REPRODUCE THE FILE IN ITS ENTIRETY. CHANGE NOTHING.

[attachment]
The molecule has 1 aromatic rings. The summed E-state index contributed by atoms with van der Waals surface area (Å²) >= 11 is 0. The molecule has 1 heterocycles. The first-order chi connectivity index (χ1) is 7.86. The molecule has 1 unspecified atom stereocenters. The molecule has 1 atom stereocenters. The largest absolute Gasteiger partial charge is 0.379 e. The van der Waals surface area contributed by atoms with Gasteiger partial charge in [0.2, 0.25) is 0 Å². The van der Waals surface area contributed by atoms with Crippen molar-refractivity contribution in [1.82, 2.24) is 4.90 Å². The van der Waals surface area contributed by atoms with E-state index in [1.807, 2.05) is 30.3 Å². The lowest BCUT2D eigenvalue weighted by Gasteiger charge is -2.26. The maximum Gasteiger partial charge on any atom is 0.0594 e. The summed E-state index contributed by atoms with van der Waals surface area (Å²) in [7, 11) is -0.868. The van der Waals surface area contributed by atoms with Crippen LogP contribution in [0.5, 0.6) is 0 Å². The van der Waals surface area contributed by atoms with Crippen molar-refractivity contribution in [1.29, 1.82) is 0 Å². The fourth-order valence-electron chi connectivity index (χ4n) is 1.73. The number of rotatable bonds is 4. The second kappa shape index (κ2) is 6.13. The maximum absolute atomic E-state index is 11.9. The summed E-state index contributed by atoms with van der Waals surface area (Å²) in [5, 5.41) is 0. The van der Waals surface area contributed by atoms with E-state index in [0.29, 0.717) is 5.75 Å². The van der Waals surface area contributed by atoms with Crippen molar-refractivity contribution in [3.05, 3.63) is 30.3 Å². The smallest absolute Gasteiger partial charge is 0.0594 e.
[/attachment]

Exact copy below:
The molecule has 1 aromatic rings. The summed E-state index contributed by atoms with van der Waals surface area (Å²) >= 11 is 0. The molecule has 1 heterocycles. The first-order chi connectivity index (χ1) is 7.86. The molecule has 1 unspecified atom stereocenters. The molecule has 1 atom stereocenters. The largest absolute Gasteiger partial charge is 0.379 e. The van der Waals surface area contributed by atoms with Gasteiger partial charge in [0.2, 0.25) is 0 Å². The van der Waals surface area contributed by atoms with Crippen molar-refractivity contribution in [1.82, 2.24) is 4.90 Å². The van der Waals surface area contributed by atoms with E-state index in [1.807, 2.05) is 30.3 Å². The lowest BCUT2D eigenvalue weighted by Gasteiger charge is -2.26. The maximum Gasteiger partial charge on any atom is 0.0594 e. The summed E-state index contributed by atoms with van der Waals surface area (Å²) in [7, 11) is -0.868. The van der Waals surface area contributed by atoms with Crippen LogP contribution in [0.5, 0.6) is 0 Å². The van der Waals surface area contributed by atoms with Crippen molar-refractivity contribution in [1.29, 1.82) is 0 Å². The fourth-order valence-electron chi connectivity index (χ4n) is 1.73. The number of rotatable bonds is 4. The second kappa shape index (κ2) is 6.13. The maximum absolute atomic E-state index is 11.9. The summed E-state index contributed by atoms with van der Waals surface area (Å²) in [5, 5.41) is 0. The van der Waals surface area contributed by atoms with E-state index in [0.29, 0.717) is 5.75 Å². The van der Waals surface area contributed by atoms with Crippen molar-refractivity contribution in [3.05, 3.63) is 30.3 Å². The smallest absolute Gasteiger partial charge is 0.0594 e.